Convicted Marion man seeks new trial in criminal sexual assault case – The Southern

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MARION — A Marion man convicted in September of predatory criminal sexual assault of a child has filed a motion for a new trial claiming errors in the case.
David Blue, 44, was convicted on Sept. 21 on two counts of predatory criminal sexual assault of a child, class X felonies, and one count of aggravated criminal sexual abuse, a class 2 felony, according to Judici, an online local courts database.
Blue’s defense team has filed a motion for a new trial and will appear 9 a.m. Friday, Jan. 14, before the Williamson County Court in courtroom 6 to argue this before Judge Michelle Schafer, according to a news release sent out on behalf of Blue.
Prior to the hearing, Blue’s attorney, Jennifer Bonjean, will be joined by Blue’s family on the steps of the courthouse at 8:30 a.m. to address the public about their claims.
Bonjean claims Blue has been wrongfully convicted of the sexual assault of a child following an investigation by the Marion Police Department and Illinois Department of Children and Family Services that was “rife with legal and procedural errors based on an incomplete investigation,” according to the news release.
Officials with the Williamson County State’s Attorney’s Office and the Marion Police Department did not immediately respond to requests for comment Thursday on Blue’s claims. 
Blue was sentenced on Oct. 18 to six years in prison with credit for time served behind bars awaiting a resolution in his case — out of the potential 60 years, according to Judici.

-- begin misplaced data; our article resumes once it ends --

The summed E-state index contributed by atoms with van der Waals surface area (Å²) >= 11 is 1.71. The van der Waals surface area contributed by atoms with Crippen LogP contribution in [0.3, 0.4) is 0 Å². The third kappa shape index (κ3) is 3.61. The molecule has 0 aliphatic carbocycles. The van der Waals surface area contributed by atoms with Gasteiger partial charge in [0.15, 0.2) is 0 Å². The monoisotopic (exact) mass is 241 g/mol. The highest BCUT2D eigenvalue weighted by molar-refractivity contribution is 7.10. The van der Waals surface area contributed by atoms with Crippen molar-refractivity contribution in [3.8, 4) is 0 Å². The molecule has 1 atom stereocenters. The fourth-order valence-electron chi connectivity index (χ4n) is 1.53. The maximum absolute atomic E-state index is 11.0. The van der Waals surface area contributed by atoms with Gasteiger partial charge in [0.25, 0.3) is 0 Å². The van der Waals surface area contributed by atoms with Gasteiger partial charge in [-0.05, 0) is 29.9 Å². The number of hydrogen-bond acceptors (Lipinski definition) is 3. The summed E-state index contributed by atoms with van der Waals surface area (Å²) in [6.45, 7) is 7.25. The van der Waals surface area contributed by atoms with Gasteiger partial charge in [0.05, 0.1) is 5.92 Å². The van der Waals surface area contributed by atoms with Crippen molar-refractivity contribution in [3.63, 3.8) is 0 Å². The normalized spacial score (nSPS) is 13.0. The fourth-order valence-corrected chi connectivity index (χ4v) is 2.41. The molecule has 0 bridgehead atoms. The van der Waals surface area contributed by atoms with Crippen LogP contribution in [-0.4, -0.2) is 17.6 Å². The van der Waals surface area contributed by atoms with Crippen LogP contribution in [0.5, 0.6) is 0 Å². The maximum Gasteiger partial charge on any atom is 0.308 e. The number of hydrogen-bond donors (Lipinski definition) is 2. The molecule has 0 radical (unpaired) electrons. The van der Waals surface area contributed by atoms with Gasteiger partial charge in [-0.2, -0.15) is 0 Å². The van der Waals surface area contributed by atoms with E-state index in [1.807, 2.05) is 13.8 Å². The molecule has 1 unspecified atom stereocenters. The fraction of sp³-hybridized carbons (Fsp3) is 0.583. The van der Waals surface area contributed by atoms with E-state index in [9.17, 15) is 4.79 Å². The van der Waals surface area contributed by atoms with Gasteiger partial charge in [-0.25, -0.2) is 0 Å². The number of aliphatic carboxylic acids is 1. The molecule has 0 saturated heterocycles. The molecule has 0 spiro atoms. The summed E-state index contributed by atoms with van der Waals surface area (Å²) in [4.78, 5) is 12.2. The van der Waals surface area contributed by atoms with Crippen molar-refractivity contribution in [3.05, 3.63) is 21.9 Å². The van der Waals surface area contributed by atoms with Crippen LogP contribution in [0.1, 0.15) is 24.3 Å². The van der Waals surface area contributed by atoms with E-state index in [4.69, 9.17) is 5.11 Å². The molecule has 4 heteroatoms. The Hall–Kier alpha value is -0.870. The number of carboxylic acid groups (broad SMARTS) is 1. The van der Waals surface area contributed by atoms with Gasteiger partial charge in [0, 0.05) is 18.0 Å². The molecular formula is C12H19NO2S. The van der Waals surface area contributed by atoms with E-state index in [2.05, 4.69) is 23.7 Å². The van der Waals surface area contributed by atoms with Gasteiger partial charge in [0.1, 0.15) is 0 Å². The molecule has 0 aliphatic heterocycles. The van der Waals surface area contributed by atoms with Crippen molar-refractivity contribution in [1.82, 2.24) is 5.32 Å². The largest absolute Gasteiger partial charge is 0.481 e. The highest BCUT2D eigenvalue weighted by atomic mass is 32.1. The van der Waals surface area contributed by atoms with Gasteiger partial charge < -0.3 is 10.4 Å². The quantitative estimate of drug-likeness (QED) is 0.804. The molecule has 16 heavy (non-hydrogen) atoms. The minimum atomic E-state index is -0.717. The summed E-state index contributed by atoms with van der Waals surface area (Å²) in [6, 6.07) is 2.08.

Court records state one reason he received a lesser sentence was because of his lack of a criminal history.
Blue was found guilty of committing the offenses against a child under the age of 13 after a three-day trial.
Eight witnesses testified against Blue. This included the victim — who needed the support of the State’s Attorney’s support dog Zoey, authorities said in a previously published news release.
“This was a very difficult case, as sexual assaults of children are some of the worst cases we have to handle. We hope this verdict brings a sense of justice to the victim and (the victim’s family),” State’s Attorney Brandon Zanotti said in a previous news release. 
Zanotti thanked the Marion Police Department, Franklin-Williamson Child Advocacy Center and DFCS for “great work in helping get this case prepared for trial.”
House Speaker Chris Welch discusses the upcoming legislative session and 2022 elections in an interview with Lee Enterprises
2021’s jurors: Los Angeles screenwriter and actor Kelsey Goldberg, multimedia artist, writer and programmer Jennida Chase and artist Jason Livingston helped select the awarded films at the 43rd Big Muddy Film Festival. Check out their picks. 
I’ve been afraid by Cecelia Condit. Runtime 7 minutes. 
“I’ve Been Afraid” is about the fear of aggression, and those paralyzing forces that allow the body to accept violence.
Ayaan by Alies Sluiter. Runtime 18 minutes.